I was fortunate to be involved in the WHFSV Big Question where we were subjected to three different blu-ray players, ranging from about £100 up to about £900 (Oppo 95 if I recall).
Definitely differences in blu-ray and DVD playback (better as the price increased) and definitely in the sound processing.
However.... the screen was a 65" top of the range Samsung. If you only have a small screen and no surround, then the cheaper blu-ray player wil be more than adequate. But if you start examining the image/sound - through a big screen/projector and good quality surround system, then you will need the blu-ray player to up its game.
Horses for courses. Also, one of us preferred the cheapest blu-ray player - personal preference for the image/sound they give is what matters most.
Main: Pioneer tv + LX85, Sony HW15 Proj, Cyrus DAC XP+/Mono X300/CDXTSE2/PSXRx2, B&W CM8/CM1/PV1D, CA BD751, Virgin TiVo, Inspire Rega t/t, Benz Glider MC, EAR 834P phono amp; Slee Novo Headphone Amp
Second: Panasonic 42" E6B LED, Pioneer VSX-D2011, Kef eggs, Virgin TiVo
Thanks to everyone for posting feedback on their own experiences. It would appear by general consensus I'm not going to see any appreciable difference if I were to change my PS3 for a dedicated player.
Claire / Andy, you mentioned that you have noticed a difference at larger screen sizes which would appear to suggest Blue-Ray players are doing more than simply reading (and decompressing) data off the disk for transport down an HDMI cable. If that the case can you offer any insight into exactly what a Blue-Ray player is doing to the data it reads? I assume it would be something similar to a DAC in amplifiers / receivers which accounts for the qulaity differences in the audio world.
For the record I use a PS3 slim which is connected through a Denon 2310 receiver which feeds my 21:9 Philips TV (58").
Again thanks for your opinions and saving some of my hard earned in the process.
I would recommend a demo of some players on your screen to see if you can see any difference. Don't just go by others' opinion.
My Home Cinema Pioneer KRP 500A, Yamaha RX-V1900, MA Radius R225HD LCR, R90HD rears, AW12 sub, Panasonic BD60, PS3, Boxee Box, Sky HD, Boxee Box, Logitech Harmony One, Logitech PS3 Adapter, Sonos ZP90
Bedroom Samsung UE32C6510, PS3 slim white, Apple TV, Sonos S5, Sonos ZP90, Audioengine 2, Oppo OPDV971H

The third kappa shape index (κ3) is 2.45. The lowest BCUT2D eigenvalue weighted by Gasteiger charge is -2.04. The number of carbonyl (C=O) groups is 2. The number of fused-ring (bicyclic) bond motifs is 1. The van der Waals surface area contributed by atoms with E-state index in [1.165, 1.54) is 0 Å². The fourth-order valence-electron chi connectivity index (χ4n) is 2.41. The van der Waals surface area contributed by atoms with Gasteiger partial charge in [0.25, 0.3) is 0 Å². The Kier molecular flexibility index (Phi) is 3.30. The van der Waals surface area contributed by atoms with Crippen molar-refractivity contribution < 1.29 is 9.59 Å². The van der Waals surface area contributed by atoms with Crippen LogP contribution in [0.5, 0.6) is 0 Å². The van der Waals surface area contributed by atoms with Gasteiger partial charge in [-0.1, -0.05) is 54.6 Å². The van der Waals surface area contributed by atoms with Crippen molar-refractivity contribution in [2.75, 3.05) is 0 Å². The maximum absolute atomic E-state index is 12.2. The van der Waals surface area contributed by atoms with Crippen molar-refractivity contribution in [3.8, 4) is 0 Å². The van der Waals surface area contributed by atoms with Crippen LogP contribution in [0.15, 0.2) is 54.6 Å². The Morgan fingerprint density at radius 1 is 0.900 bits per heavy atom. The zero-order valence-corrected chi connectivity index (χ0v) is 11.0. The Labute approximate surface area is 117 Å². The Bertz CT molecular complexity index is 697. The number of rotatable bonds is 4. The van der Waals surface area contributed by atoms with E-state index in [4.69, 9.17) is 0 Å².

Miscellaneous: Synology DS212J + 2 X WD Red 2TB drives, WD 1TB NAS, Sonos ZoneBridge, BT HH3 as modem & AirPort Extreme router
I tend to disagree that most Blu-ray players are equal picture-wise. I have a pretty budget Samsung LCD 37", and the Sony BDP-370 showed noticeably less noise than the 360 I first had. The CA-751BD I have now seems a slight improvement still, but I suspect the Denon or Marantz would better it yet.
On the other hand I can see the new Panasonics and Sonys bridging the gap seriously questioning the logic in buying more expensive players.
And I still believe that universal players for SACD and DVD-A are *meh*. If for the love of God you worship SACD then get a *proper* SACD player dammit, which these things are patently not. Or make sure your AV amp has a good DSD decoder.
Arcam Solo Mini/Monitor Audio RX1/Cambridge Audio 751BD/Samsung 37” LCD
With lossless audio there should be no difference between players/amps when converting DTS_HD/DoblyHD into LPCM. The algorithm is 100% deterministic.
ie. given an input of x the output will always be y as long as the device is DTS/Dolby certified.
So whether the player or your amp decodes the soundtrack in LPCM makes no difference. If you're really keen you can read the white papers on the 2 technologies.
Server Synology 8Bay DS1812+, Synology 4Bay DS412+, Sky+HD
Lounge Samsung UE55D9000, Denon DBT-3313, Onkyo TX-NR5009, Tannoy Arena Highline 500 LCR, ACRyan playon!HD mini2
Reception Samsung UE46C8000, Panasonic BDP310, Sony STR-DA5400ES, KEF2005.3, ACRyan playon!HD mini2
Andy covered some of the reasons here:
There are several factors that can affect the performance of a Blu-ray player:
1) How well the player/transport reads the information on the disc
2) Whether the digital information is degraded in any way as it passes through the player – this could be caused by:
(I) Jitter or digital timing errors
(ii) Rounding errors caused by the digital processing
(iii) Low-level distortion caused by power supply instability and noise
(iv) External vibrations can interfere with the performance of the circuitry
The same issues applied when CD players first came out, which is why they don't all perform the same.
That said, the PS3 is still a perfectly good Blu-ray player.
BigBoss is also right that you should demo, demo, demo
Group PR Manager - Computers Unlimited;
Former Group Editor of What Hi-Fi? Sound and Vision and Whathifi.com
© 2013 Haymarket Publishing